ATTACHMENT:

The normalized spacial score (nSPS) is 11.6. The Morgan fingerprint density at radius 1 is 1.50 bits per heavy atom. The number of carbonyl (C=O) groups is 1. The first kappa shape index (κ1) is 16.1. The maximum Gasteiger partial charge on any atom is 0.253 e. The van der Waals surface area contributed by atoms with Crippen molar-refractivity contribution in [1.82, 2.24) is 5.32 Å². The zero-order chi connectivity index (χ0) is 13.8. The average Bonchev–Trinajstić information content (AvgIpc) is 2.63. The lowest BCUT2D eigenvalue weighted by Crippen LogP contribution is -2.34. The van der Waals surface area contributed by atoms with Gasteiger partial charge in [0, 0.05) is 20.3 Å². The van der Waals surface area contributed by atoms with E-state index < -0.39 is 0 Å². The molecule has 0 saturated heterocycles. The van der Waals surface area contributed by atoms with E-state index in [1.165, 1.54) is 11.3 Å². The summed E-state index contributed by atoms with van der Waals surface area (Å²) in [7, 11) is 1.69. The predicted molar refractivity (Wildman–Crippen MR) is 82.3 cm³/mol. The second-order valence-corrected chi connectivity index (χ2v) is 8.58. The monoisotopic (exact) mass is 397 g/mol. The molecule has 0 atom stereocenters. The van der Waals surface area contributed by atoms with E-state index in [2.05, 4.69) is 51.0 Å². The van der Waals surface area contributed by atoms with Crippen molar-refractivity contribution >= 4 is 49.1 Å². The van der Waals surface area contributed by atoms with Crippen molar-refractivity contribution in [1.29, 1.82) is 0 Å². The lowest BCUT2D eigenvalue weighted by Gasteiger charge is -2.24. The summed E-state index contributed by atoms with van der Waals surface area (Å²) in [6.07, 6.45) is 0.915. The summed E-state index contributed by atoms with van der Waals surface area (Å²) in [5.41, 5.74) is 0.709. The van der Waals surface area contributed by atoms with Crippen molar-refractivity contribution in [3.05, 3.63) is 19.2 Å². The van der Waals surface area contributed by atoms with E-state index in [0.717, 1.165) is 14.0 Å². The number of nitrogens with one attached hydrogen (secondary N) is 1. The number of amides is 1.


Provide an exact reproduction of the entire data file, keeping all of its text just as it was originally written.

The normalized spacial score (nSPS) is 11.6. The Morgan fingerprint density at radius 1 is 1.50 bits per heavy atom. The number of carbonyl (C=O) groups is 1. The first kappa shape index (κ1) is 16.1. The maximum Gasteiger partial charge on any atom is 0.253 e. The van der Waals surface area contributed by atoms with Crippen molar-refractivity contribution in [1.82, 2.24) is 5.32 Å². The zero-order chi connectivity index (χ0) is 13.8. The average Bonchev–Trinajstić information content (AvgIpc) is 2.63. The lowest BCUT2D eigenvalue weighted by Crippen LogP contribution is -2.34. The van der Waals surface area contributed by atoms with Gasteiger partial charge in [0, 0.05) is 20.3 Å². The van der Waals surface area contributed by atoms with E-state index < -0.39 is 0 Å². The molecule has 0 saturated heterocycles. The van der Waals surface area contributed by atoms with E-state index in [1.165, 1.54) is 11.3 Å². The summed E-state index contributed by atoms with van der Waals surface area (Å²) in [7, 11) is 1.69. The predicted molar refractivity (Wildman–Crippen MR) is 82.3 cm³/mol. The second-order valence-corrected chi connectivity index (χ2v) is 8.58. The monoisotopic (exact) mass is 397 g/mol. The molecule has 0 atom stereocenters. The van der Waals surface area contributed by atoms with E-state index in [2.05, 4.69) is 51.0 Å². The van der Waals surface area contributed by atoms with Crippen molar-refractivity contribution >= 4 is 49.1 Å². The van der Waals surface area contributed by atoms with Crippen molar-refractivity contribution in [1.29, 1.82) is 0 Å². The lowest BCUT2D eigenvalue weighted by Gasteiger charge is -2.24. The summed E-state index contributed by atoms with van der Waals surface area (Å²) in [6.07, 6.45) is 0.915. The summed E-state index contributed by atoms with van der Waals surface area (Å²) in [5.41, 5.74) is 0.709. The van der Waals surface area contributed by atoms with Crippen molar-refractivity contribution in [3.05, 3.63) is 19.2 Å². The van der Waals surface area contributed by atoms with E-state index in [0.717, 1.165) is 14.0 Å². The number of nitrogens with one attached hydrogen (secondary N) is 1. The number of amides is 1.